Common Carnage

Overview

Taking a different tack than John Keats in 'Ode to a Nightingale, ' Stephen Dobyns joins sixty-nine poems in Common Carnage, his ninth book of poetry, in order to address the conundrum 'How hard to love the world; we must love the world.' The spiritual intermixed with the bawdy, the courageous with the cowardly, the kindly with the cruel - Common Carnage rejects the decorous and decorative to map the complexity, the common carnage of our lives as it seeks to understand our ...
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Overview

Taking a different tack than John Keats in 'Ode to a Nightingale, ' Stephen Dobyns joins sixty-nine poems in Common Carnage, his ninth book of poetry, in order to address the conundrum 'How hard to love the world; we must love the world.' The spiritual intermixed with the bawdy, the courageous with the cowardly, the kindly with the cruel - Common Carnage rejects the decorous and decorative to map the complexity, the common carnage of our lives as it seeks to understand our nature.
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Editorial Reviews

Publishers Weekly - Publisher's Weekly
Questions, often informed with irony and always with wit, dominate Dobyns's ninth book, which matches in forcefulness the best of his earlier collections, including Cemetery Nights and Body Traffic. Accessibly cerebral poems, such as "Then What Is the Question" (about the Sphinx's legendary query) set a stage and suggest conclusions: "Who knows what strains of stupidity/ were deleted from the Theban gene pool when some/ cheerful dummy rubbed his jaw and said, Beats me." Other interrogatives run on: "Do I/ live by letting the clock push me forward? Are one's fellow creatures only merchandise?/ Do I let myself be used up, then cast away?" He invents cryptic scenarios: a panhandling dog smokes a cigarette and tells fortunes (every answer is "Yes"); an attempt to explain physically, even by dissection, good (the Pope) versus evil (the terrorist Arkan) discovers differences ("Arkan is a vegetarian, the Pope likes meat"), but no explanations, until a nurse conjures the putative seat of evil, a spider in Arkan's skull. There are poems on Homeric themes, jazz musicians, on love and sex; in some, objects, e.g., padlocks, are seen as souls. What distinguishes Dobyns is the peculiar, edgy way he cuts his own darkness with a humor that is rooted in curiosity. (Apr.)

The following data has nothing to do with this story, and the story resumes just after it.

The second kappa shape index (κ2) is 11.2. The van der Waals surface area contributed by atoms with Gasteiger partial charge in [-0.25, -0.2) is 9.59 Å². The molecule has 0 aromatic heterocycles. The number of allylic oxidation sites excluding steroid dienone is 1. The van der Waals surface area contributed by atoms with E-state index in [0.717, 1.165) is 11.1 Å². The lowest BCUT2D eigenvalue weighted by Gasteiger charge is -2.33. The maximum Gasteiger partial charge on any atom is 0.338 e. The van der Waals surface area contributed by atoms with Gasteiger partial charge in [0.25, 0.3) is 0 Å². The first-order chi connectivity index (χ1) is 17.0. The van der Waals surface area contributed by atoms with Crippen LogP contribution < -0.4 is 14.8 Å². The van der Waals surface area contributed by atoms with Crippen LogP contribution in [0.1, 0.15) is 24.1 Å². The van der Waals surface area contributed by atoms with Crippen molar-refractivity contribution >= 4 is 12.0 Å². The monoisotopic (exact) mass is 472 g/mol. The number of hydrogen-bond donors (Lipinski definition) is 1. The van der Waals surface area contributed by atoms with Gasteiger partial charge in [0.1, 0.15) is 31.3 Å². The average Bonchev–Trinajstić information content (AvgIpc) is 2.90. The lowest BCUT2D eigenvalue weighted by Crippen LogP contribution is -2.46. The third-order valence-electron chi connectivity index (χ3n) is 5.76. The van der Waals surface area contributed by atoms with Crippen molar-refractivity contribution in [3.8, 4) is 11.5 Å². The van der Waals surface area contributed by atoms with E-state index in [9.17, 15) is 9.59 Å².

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Product Details

  • ISBN-13: 9780140587487
  • Publisher: Penguin Group (USA) Incorporated
  • Publication date: 3/12/1996
  • Series: Penguin Poets Series
  • Pages: 144
  • Product dimensions: 5.60 (w) x 8.40 (h) x 0.40 (d)

Table of Contents

Winter Nights 1
The Privileges of Philosophy 2
Then What Is the Question? 4
Headlong Rush 6
The Rotations of the Earth 8
Getting Tougher 10
Painful Fingers 12
The World as Textbook 13
Dead Dreaming 15
Art et Al. 17
Sex Before Dog 21
Dead Poet Ha Ha 23
Widened Horizons 24
Back to School 25
Bead Curtain 27
Heaven 30
Indifference to Consequence 32
Trying Not to Be Cynical 34
To Keep One's Treasure Protected 36
Lil' Darlin' 38
Nouns of Assemblage 40
Best in the Business 42
Nocturnal Obstruction 43
What They Do Always 45
Sketching Hector's Eye 47
Cold Marble 49
Street Racket 51
Garden Bouquet 53
Artistic Matters 55
The Casualties of April 57
Uninvited 59
Fade Out 60
Homeric Offering 62
Digging the Knife Deeper 64
No Hands 66
Consolations of Water 68
Bad Luck Fence 69
Hans Ironfoot et Al. 72
Santiago: Plaza de Armas 75
Let's Take a Break 76
Thelonious Monk 77
Odysseus Discusses Achilles 79
Who Is Mistaken? 81
Pink Spot 83
Golden Broilers 84
Being Happy 85
Education 87
The Invitations Overhead 89
Primavera 90
The Impossible 91
Rattletrap 93
Fleamarket 95
Hopeless Tools 96
Allegorical Matters 97
What's That, Who's There? 99
Ancient Teaching 100
Second Skin 101
The Big Difference 102
Street Smart 104
Pushing Ahead 106
Gutter Trouble 108
Visitor 110
Lullaby 112
When a Friend 115
His Decision 117
Hunting the Monster 118
Middle-Aged Black Men 120
Quiet Time 123
Crimson Invitation 125
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